Framing the conversation
In this part of the presentation, Michael shared stories about his own path to successful client relationships and gave us useful tips on how to deal with prospective clients. We all have to deal with unsolicited inquiries, and some will turn into great new clients, while some may turn into a waste of time. We should first use a phased dialogue approach to avoid unnecessary extended conversations, or lengthy back and forth emails. Calendly, an online calendar, is also a great tool to schedule short meetings without back-and-forth emails. Most of the time, a phone conversation helps you find out if the project will be sustainable and also saves time.
Framing the conversation with potential clients helps ensure a potential high-quality relationship and includes asking questions about the project (e.g., who is the target audience?), talking about the deadline, and, finally, engaging in a conversation about price parameters. Michael also mentioned consulting the client’s website and making comments about it. This projects seriousness as well and is a way to show the client that you care.
Michael suggested providing clients with different options, from the least to the most expensive. Some clients may be more time-sensitive than cost-sensitive, others may choose the cheapest option, but all prospective clients appreciate being given a selection of options.
Michael then presented us with seven different scenarios of personal experiences with boutique agencies, long-term clients, referrals, law firms, and even with a younger colleague. He showed us how he successfully dealt with the “crisis point” in his relationship with each client. Bearing in mind the idea of identity, it is important to consider yourself as a peer in your relationship with clients, encouraging mutual respect and confidence. Proposing added-value services is certainly a plus. This is when the conversation on machine translation and the use of CAT tools should be open and objective. Using CAT tools brings value to the project, as it enables better terminology management, consistency, and overall quality. This should not be a basis for discounts, or for a special rate. The financial investment made in a CAT tool should be included in your rates.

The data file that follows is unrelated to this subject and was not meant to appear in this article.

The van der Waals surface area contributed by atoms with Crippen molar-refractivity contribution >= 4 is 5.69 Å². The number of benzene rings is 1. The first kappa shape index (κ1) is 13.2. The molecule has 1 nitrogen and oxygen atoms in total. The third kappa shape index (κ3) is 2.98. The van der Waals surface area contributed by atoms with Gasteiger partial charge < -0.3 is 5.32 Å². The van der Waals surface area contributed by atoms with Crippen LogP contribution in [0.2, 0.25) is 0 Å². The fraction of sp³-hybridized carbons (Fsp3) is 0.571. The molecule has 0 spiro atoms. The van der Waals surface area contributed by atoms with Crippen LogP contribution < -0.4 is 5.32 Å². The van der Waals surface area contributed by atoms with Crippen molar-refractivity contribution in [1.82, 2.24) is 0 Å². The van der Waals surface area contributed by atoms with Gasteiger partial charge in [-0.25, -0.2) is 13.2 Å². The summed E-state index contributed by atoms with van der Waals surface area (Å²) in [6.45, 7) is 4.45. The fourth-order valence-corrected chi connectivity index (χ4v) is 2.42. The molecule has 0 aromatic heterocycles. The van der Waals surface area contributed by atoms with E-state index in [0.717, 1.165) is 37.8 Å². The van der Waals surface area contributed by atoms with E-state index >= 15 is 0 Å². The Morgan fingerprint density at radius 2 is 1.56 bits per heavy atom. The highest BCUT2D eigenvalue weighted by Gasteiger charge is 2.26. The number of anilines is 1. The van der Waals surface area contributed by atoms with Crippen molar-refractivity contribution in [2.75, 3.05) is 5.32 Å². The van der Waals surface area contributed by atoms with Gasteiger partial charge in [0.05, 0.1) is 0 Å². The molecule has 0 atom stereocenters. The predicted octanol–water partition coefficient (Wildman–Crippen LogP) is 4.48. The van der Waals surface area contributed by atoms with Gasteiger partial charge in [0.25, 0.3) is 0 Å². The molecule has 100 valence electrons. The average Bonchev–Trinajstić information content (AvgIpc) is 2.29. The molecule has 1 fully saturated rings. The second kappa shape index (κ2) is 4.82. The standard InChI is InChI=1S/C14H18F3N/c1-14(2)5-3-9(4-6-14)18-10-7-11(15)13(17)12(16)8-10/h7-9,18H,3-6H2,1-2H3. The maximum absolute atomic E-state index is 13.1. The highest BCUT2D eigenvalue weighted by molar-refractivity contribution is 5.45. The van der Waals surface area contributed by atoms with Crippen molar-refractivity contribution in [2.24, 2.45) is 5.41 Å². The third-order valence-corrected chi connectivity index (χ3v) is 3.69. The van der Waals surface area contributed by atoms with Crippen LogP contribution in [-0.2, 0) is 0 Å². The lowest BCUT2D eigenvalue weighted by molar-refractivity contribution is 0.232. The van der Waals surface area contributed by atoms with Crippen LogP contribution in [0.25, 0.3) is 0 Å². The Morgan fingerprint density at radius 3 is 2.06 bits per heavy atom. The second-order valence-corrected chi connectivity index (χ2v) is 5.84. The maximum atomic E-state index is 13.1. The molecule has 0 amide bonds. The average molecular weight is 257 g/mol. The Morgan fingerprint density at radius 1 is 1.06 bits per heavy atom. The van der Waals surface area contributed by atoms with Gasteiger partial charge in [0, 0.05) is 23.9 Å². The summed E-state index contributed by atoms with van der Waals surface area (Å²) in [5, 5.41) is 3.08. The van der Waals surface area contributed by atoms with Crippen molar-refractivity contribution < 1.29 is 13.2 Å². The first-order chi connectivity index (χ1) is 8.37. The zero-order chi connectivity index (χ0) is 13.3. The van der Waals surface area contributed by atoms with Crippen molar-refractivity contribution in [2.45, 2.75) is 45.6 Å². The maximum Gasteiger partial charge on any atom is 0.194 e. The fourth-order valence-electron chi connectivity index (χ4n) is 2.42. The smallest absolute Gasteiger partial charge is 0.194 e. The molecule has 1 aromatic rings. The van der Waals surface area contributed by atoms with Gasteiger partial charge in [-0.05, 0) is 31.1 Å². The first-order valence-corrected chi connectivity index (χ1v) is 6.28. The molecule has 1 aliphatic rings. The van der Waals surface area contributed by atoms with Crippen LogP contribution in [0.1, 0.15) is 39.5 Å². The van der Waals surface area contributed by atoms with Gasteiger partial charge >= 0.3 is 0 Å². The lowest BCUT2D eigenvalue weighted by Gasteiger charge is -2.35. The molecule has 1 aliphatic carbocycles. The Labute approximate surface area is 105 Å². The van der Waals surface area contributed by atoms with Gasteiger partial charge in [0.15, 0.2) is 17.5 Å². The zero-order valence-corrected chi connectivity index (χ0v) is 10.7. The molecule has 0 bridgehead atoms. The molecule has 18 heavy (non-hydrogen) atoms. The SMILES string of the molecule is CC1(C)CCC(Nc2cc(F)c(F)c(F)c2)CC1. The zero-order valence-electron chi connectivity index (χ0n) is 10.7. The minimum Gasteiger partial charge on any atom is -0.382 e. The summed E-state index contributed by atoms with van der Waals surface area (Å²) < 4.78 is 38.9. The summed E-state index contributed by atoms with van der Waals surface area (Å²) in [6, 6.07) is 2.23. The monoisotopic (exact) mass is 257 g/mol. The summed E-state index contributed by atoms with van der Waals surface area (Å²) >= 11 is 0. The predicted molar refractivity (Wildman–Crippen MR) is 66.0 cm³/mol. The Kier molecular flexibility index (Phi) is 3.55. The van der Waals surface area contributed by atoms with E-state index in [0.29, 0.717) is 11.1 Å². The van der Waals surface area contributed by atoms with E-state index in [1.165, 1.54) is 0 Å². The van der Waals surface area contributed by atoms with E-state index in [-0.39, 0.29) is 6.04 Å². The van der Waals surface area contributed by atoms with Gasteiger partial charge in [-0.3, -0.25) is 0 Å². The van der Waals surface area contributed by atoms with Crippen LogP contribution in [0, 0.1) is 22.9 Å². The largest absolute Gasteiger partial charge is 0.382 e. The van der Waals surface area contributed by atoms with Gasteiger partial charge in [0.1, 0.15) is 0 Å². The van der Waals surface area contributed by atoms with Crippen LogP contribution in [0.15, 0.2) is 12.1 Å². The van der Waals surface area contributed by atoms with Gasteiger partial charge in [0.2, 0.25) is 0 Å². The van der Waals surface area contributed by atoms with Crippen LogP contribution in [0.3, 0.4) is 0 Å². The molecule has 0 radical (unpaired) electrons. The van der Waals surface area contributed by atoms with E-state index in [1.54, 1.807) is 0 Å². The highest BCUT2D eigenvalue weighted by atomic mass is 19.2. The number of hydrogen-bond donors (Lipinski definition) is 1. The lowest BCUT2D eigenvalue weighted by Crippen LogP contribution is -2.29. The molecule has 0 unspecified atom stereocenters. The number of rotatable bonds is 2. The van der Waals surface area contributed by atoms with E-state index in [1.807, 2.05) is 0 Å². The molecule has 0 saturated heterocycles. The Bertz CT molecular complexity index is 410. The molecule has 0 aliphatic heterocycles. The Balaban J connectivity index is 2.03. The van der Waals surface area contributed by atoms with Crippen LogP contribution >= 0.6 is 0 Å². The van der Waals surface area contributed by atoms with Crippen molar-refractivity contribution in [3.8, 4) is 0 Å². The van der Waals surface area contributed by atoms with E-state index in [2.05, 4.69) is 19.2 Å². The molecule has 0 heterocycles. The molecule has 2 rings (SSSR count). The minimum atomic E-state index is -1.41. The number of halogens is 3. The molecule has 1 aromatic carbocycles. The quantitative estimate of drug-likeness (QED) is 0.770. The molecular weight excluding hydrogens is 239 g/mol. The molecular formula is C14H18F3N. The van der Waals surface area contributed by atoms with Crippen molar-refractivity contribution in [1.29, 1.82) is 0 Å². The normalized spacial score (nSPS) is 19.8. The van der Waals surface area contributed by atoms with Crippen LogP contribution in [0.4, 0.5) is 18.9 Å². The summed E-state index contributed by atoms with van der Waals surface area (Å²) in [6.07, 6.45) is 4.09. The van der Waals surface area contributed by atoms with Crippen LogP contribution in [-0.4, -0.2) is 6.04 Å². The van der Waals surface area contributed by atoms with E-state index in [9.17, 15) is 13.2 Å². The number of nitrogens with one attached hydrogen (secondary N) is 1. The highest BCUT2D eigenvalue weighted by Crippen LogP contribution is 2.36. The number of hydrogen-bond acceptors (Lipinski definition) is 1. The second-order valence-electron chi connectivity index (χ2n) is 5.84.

Michael closed by suggesting a few empowering industry voices to follow if you want to know more about business practices and marketing for translators:
- Madalena Sanchez Zampaulo, ATA president-elect, offers webinars and consulting, especially on career counseling and finding direct clients via LinkedIn and other platforms.
- Corinne McKay, past ATA president, has a blog called Thoughts on Translation where she discusses business practices and career advice. She also offers classes and personalized career counseling.
- Tess Whitty has a blog and podcast called Marketing Tips for Translators, has published e-books and offers marketing classes and webinars.
Olivia Singier Texier is an English into French translator specializing in education, cooking, beauty, and art. She holds a BA in British and American literature from Sorbonne University. She has completed her master’s degree in translation studies with the University of Portsmouth with a dissertation on “Cookbooks for Men: Translating Culture, Identity, and Masculinity(ties).” She has just joined the NCTA Board as Events Director.